The WIP Pull Request
April 02, 2015
So you’re working on a project on GitHub, and your team is using pull requests. This means you’re getting a notification (probably an email) every time someone leaves a comment on one of these PRs. This is great, and it works really well.
What if your team is opening a lot of PRs?
Well, then you’re getting a lot of email, perhaps a dozen new threads in your inbox each day.
If you’re using GMail, this is somewhat tractable because of the mute feature – if you see a PR that doesn’t concern you, you can type
m and it goes away.
What if your team is using the early-pull strategy? You’re opening PRs when you start work, not when you’re finished. This has a variety of advantages, but now you get a lot of email and you don’t want to mute it, because then you’re cut out of the entire conversation. So you have to open every email, looking for someone to say “okay, you can review this now.”
Well, I’ve got a trick for you. I don’t know if they invented it, but I first ran across this while working with the GitHub for Windows team, and it worked very well for them. I call it the WIP Pattern, and here’s how it works.
Open a PR
You do a tiny bit of work, and open a PR so (a) everyone knows what you’re doing all day, and (b) people who care about this a lot can tell you what you’re doing wrong. This follows the usual early-PR pattern, except for one detail: you add “[WIP]” to the title. Here, I’ll make this more concrete for you: you’ve just opened a PR called “[WIP] Froob the nobbits”. Everyone on your team gets an email, because a new PR was created, but they don’t all care to the same degree.
Ray, who cares very much about the way nobbits are froobed, definitely wants to be involved in this project, and will watch with bated breath for your every commit.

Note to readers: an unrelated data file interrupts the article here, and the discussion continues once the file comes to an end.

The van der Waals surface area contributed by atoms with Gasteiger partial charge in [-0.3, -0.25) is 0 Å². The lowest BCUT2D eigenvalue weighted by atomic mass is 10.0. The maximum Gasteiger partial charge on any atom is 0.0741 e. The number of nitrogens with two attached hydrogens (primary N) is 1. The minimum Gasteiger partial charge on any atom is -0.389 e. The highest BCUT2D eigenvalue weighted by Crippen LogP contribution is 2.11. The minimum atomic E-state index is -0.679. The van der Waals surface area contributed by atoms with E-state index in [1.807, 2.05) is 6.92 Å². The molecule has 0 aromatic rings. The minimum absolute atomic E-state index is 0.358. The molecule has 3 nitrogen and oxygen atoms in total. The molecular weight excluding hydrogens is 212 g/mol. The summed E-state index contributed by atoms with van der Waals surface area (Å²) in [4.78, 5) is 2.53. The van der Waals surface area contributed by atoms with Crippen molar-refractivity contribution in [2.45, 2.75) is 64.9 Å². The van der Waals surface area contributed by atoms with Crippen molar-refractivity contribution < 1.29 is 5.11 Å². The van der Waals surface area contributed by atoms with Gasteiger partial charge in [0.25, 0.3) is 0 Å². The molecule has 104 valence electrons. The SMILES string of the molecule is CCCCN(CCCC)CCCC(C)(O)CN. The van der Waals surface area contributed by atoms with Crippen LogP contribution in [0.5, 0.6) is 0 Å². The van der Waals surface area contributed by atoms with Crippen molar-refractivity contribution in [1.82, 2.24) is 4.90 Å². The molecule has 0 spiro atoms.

Kimberly, on the other hand, knows she doesn’t care about nobbits, and mutes the email thread without even opening it.
Nick, on the third hand, is somewhere in the middle. He cares about nobbits, but wants to review the code when it’s more baked – he trusts you and Ray to make the right early decisions. He also mutes the thread. I’ll explain why in a minute.
Ray’s watching the commits come in, and he reviews every change you make. You address his feedback and keep picking off the checklist items. Somewhere along the line, you realize your code will affect frambles, which Kimberly cares about very much, so you mention her.
At this point I’d like to personally thank whoever designed GitHub’s email-notification system, because it does a very smart thing when someone is mentioned: it adds that person to the CC field. This bypasses GMail’s muting logic, so the thread again shows up in Kimberly’s inbox, and she tells you how to properly deal with the frambles.
Now the PR is in a state where you’d be happy to merge it.
The nobbits will be froobed, and the frambles are safe.
You’re ready for a full code review, so you do something a little tricky: you change the PR title to remove the “[WIP]” tag (so the title is just “Froob the nobbits”), and leave a comment that says
This is ready for review.
Changing the title means the subject line of the resulting emails has changed, and leaving a comment triggers a notification. GMail doesn’t see this message as connected with the older ones, because it has a different subject. So now everyone (whether they had muted the thread or not) gets that comment in their inbox, which gives them another chance to enter the conversation.
Nick now knows that this is the part he cares about.
He reviews the code, makes a couple of style notes, and gives his
Ray’s been involved the whole time, so you know he approves.
And Kimberly had a say in the part that she cared about.
Everyone’s happy, so you click the green button and ship the change to production.
This One Weird Trick
By default, GitHub pull requests have a single event when people can decide they want to be part of the conversation around a change: the opening of the PR, which in the early-PR pattern signals I’m starting something. This is their one chance to decide whether they care enough to put up with all the comment traffic, or if they want to mute it and focus on other things.
This technique adds another opt-in hook – the I’m mostly done signal – which gives you a bit more flexibility with your attention. Now you can be kind of interested in a PR, instead of deciding between very interested and not at all interested.
It’s not very likely that you’ll need this. None of the projects I’m currently working on do. But if you get to the team size and activity level where you’re drowning in notification emails, struggling to keep up with them, this is an elegant way to manage attention.
Ben Straub lives and works in Portland building useful things. You should follow him on Twitter.